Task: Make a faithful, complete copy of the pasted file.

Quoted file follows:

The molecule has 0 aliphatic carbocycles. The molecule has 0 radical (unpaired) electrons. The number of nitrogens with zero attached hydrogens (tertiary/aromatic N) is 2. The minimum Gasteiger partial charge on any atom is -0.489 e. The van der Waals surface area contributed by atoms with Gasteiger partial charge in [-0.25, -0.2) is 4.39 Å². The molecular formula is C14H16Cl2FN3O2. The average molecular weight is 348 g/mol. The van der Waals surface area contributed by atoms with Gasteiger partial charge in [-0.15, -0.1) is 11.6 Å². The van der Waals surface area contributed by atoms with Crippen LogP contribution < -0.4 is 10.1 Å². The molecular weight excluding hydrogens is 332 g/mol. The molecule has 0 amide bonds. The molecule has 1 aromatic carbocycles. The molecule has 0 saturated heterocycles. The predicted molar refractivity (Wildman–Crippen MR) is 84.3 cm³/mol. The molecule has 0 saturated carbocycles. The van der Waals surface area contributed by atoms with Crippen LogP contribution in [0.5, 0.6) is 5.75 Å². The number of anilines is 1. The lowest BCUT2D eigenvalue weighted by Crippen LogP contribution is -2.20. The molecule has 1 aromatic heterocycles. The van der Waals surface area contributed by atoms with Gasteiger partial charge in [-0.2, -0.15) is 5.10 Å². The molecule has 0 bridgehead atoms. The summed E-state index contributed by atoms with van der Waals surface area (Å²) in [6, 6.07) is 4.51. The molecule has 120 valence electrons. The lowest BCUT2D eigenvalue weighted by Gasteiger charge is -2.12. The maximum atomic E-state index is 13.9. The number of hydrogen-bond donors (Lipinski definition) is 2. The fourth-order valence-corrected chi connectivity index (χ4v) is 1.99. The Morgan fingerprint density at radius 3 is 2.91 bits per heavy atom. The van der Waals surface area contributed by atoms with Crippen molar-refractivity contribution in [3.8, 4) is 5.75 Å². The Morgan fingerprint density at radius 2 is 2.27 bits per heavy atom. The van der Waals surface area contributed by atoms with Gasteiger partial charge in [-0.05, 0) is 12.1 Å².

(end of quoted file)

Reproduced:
The molecule has 0 aliphatic carbocycles. The molecule has 0 radical (unpaired) electrons. The number of nitrogens with zero attached hydrogens (tertiary/aromatic N) is 2. The minimum Gasteiger partial charge on any atom is -0.489 e. The van der Waals surface area contributed by atoms with Gasteiger partial charge in [-0.25, -0.2) is 4.39 Å². The molecular formula is C14H16Cl2FN3O2. The average molecular weight is 348 g/mol. The van der Waals surface area contributed by atoms with Gasteiger partial charge in [-0.15, -0.1) is 11.6 Å². The van der Waals surface area contributed by atoms with Crippen LogP contribution < -0.4 is 10.1 Å². The molecular weight excluding hydrogens is 332 g/mol. The molecule has 0 amide bonds. The molecule has 1 aromatic carbocycles. The molecule has 0 saturated heterocycles. The predicted molar refractivity (Wildman–Crippen MR) is 84.3 cm³/mol. The molecule has 0 saturated carbocycles. The van der Waals surface area contributed by atoms with Crippen LogP contribution in [0.5, 0.6) is 5.75 Å². The number of anilines is 1. The lowest BCUT2D eigenvalue weighted by Crippen LogP contribution is -2.20. The molecule has 1 aromatic heterocycles. The van der Waals surface area contributed by atoms with Gasteiger partial charge in [-0.2, -0.15) is 5.10 Å². The molecule has 0 bridgehead atoms. The summed E-state index contributed by atoms with van der Waals surface area (Å²) in [6, 6.07) is 4.51. The molecule has 120 valence electrons. The lowest BCUT2D eigenvalue weighted by Gasteiger charge is -2.12. The maximum atomic E-state index is 13.9. The number of hydrogen-bond donors (Lipinski definition) is 2. The fourth-order valence-corrected chi connectivity index (χ4v) is 1.99. The Morgan fingerprint density at radius 3 is 2.91 bits per heavy atom. The van der Waals surface area contributed by atoms with Crippen molar-refractivity contribution in [3.8, 4) is 5.75 Å². The Morgan fingerprint density at radius 2 is 2.27 bits per heavy atom. The van der Waals surface area contributed by atoms with Gasteiger partial charge in [-0.05, 0) is 12.1 Å².